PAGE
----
Deontay Wilder (41-0-1), Anthony Joshua (22-0), and Tyson Fury (27-0-1) are the heavyweight division’s premier talent.
Wilder and Fury lit up the division late last year, with the former defending his WBC belt against the one-time lineal champ. The fight lived up to the hype, even as it ended in a controversial split draw. As Wilder and Fury staked their claim as the division’s alphas, Joshua quietly prepared for his American debut.
The unified IBO-IBF-WBO title holder was scheduled to take on Jarrell “Big Baby” Miller on June 1 at Madison Square Garden here in New York.
The fight had the makings of a must-see showdown, with bad blood simmering between the two. Miller, unfortunately, was pulled out of the fight after successive failed drug tests.
Initially, Miller’s March 20 sample tested positive for GW1516, forcing the New York State Athletic Commission not to grant Miller a license. He later tested positive for a human growth hormone and EPO, prompting the Joshua camp to look for a replacement.
Enter Andy Ruiz Jr. (32-1), who accepted the challenge. The grizzled veteran, who lost his only championship bout to Joseph Parker (25-2) in razor-thin fashion, has since reeled off three consecutive wins. Nonetheless, Ruiz is coming in as a heavy underdog.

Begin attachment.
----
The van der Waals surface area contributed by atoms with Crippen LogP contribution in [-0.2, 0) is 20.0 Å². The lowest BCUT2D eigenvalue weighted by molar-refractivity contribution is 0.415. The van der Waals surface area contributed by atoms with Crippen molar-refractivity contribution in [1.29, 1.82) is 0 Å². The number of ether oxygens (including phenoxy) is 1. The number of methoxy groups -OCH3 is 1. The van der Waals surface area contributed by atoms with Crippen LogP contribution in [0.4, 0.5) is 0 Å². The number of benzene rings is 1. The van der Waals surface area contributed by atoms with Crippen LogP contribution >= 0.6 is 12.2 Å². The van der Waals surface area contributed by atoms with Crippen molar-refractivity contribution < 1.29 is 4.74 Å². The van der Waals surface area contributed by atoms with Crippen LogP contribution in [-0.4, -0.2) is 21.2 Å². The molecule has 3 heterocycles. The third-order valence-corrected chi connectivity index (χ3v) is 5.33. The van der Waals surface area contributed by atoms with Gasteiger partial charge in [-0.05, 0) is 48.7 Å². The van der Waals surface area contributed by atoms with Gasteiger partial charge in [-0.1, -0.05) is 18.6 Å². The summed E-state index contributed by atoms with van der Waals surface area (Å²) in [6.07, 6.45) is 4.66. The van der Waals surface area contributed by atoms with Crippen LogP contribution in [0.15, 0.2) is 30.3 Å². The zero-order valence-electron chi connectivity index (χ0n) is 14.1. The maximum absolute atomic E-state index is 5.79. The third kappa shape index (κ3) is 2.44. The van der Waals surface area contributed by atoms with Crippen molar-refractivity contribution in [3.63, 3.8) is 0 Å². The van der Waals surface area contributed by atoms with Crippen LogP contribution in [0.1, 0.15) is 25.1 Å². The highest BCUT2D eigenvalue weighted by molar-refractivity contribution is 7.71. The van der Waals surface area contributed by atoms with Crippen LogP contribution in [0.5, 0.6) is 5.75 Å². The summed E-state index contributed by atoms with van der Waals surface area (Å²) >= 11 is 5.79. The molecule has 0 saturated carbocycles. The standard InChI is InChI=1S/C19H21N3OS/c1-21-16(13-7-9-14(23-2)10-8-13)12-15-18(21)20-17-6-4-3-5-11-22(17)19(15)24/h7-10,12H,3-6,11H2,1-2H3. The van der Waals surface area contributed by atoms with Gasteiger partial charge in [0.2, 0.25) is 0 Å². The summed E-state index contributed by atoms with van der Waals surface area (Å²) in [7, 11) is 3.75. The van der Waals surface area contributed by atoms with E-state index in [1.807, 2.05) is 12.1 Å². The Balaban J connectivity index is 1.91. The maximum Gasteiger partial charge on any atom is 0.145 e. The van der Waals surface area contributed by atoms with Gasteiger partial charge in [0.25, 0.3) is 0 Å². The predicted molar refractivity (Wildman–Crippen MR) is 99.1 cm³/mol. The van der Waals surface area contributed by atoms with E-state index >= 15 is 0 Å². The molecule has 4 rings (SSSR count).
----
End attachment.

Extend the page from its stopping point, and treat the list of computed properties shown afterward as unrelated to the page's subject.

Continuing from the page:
But he will be fighting with that proverbial chip on his shoulder, with a bwin Boxing News article predicting how the Mexican-American is using his controversial loss to Parker as fuel. “They took it away,” Ruiz recalls. “So, this time I’m gonna let everything go and get what’s mine.” The challenger has been talking a big game, vowing to “bring pressure” to Joshua. Ruiz can talk the talk. Question is, can he walk the walk?
The answer is no. For all of Ruiz’s big talk, he’ll be overmatched by Joshua’s sheer physical gifts. The champ is bigger (6-6 to Ruiz’s 6-2), and boasts an 8-inch reach advantage. Ruiz says he’ll bring the fight to AJ, but it’s hard to envision the smaller Ruiz getting through Joshua’s pterodactyl-like arms.
Ruiz’s best shot is to get inside, yet that’ll prove to be immensely difficult given the size difference. Not to mention, The Surgeon packs concussive power and uncanny precision. He is also an elite fighter, as shown in his victory against the legendary Wladimir Klitschko in 2017.
There’s always the off chance that Joshua will underestimate Ruiz, and therefore not be at his best come fight night. But as Boxing Scene predicts in their review of the Joshua-Ruiz fight, that is very unlikely. “[Ruiz] can fight and box,” Joshua says of his opponent. “I think Andy is a great challenger and will bring it on June 1.”
The champ knows the importance of this fight, is clearly focused, and is not taking Ruiz lightly. That means the stocky Mexican-American will likely be facing a determined, well prepared, and in-form Joshua.
Now, part of what makes the division captivating is how one punch can change the course of a fight. Ruiz, despite his seemingly soft body, does have some power (21 KOs in 32 wins).
Joshua, meanwhile, was once dropped by Klitschko and badly hurt by Dillian Whyte. In other words, all it’ll take for Ruiz might be one big punch.
That is, if he can get close enough to the champ.